Washington University interventional neuroradiologists at Barnes-Jewish Hospital, including Akash P. Kansagra, MD, are using minimally invasive procedures for treating brain aneurysms and strokes to improve outcomes for patients.
I’m an interventional neuroradiologist, which is a sub-specialty of radiology focused on the treatment and diagnosis of abnormalities of the blood vessels in the brain and spine.
I use devices inside of the blood vessels to treat conditions such as aneurysms of the brain, acute stroke and other vascular abnormalities that would affect the brain and spine.
So the main conditions we see as interventional neuroradiologists are things like aneurysms of the brain, acute stroke, which is a blood clot that has lodged in one of the vessels of the brain and things of that sort. Conditions which would cause bleeding in the brain or the opposite, blood clot which is not enough blood flow to the brain. That is, those are the things we see most often, although we treat a variety of disorders that extend beyond that, such as brain tumors and other sorts of tumors in the brain and spine.
Nowadays there’s a variety of different methods to treat aneurysms, including surgery, which is the conventional historically most available option. As an interventional neuroradiologist, to treat an aneurysm we can actually carefully position a very, very thin tube into the aneurysm using x-rays to guide us all the way from the upper part of the leg all the way into the brain.
Once that tube is positioned we can actually fill that aneurysm entirely with a variety of devices to help stop blood flow from entering the aneurysm and thus taking away the risk of the aneurysm rupturing and causing a devastating neurologic illness.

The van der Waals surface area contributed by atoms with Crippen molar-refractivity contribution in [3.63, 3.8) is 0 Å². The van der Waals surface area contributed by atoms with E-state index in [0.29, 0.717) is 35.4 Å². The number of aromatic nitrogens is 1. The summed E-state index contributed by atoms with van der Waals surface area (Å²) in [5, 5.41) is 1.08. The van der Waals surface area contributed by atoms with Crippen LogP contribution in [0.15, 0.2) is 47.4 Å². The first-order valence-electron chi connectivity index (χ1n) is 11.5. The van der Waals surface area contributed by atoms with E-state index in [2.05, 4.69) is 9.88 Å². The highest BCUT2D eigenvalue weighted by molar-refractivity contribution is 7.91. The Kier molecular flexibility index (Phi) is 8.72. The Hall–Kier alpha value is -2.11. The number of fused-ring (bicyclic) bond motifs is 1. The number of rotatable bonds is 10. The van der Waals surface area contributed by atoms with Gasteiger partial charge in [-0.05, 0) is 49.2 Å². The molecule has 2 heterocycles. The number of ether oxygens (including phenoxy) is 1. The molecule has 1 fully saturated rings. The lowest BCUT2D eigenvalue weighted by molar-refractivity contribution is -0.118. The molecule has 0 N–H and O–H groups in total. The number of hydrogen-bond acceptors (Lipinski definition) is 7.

To treat a stroke, the way that strokes have been, are treated nowadays is completely different than they were just five years ago. So, the conventional method of treating a stroke was to administer the patient medication which would help to dissolve a blood clot. As an interventional neuroradiologist I can add to that treatment strategy by also navigating a catheter, which is a very small tube, into the blood clot and physically removing that blood clot. So between the two of these methods, dissolving the blood clot and physically removing it, patients have been shown to have great outcomes and have a much better chance of recovering from a stroke.
Just in the last couple years there have been a series of clinical trials that have come out that have demonstrated beyond any doubt that for appropriately selected patients, patients with severe stroke due to a particular type of blood clot in the brain, benefit tremendously from having the clot physically retrieved.
Based on these new clinical trials there is overwhelming evidence that patients who are treated with a combination of not just the clot-busting medications, but also with physical retrieval of the clot by an interventional neuroradiologist, do much better. That they’re much more likely to be independent and able to live on their own once they leave the hospital. That’s a fate that they did not have the option of living just a few years ago and nowadays it’s generally understood that for patients who are having a severe stroke, interventional neuroradiology and other specialists who can also retrieve those clots can really make a big impact on how well they’ll do in their future.
Barnes-Jewish Hospital and Washington University have provided a great, great place for me to actually perform my, to work in my specialty. Fundamentally, the specialty of interventional neuroradiology sits at the crossroads of neurosurgery, radiology and neurology. And it’s a rare, a rare hospital that can combine the, combine strong departments in neurosurgery, neurology and radiology all into one place.
At Barnes-Jewish Hospital and Washington University I have the opportunity to work with experts in each area and see a very high level, high complexity cases, patients that aren’t able to be treated elsewhere. Those patients come to Barnes-Jewish Hospital for treatment. I get to treat those patients. And I have the option of working with experts in other areas when treatments using these interventional neuroradiology methods are not appropriate I have the option of referring patients to other experts in other departments and know that they’ll receive expert care.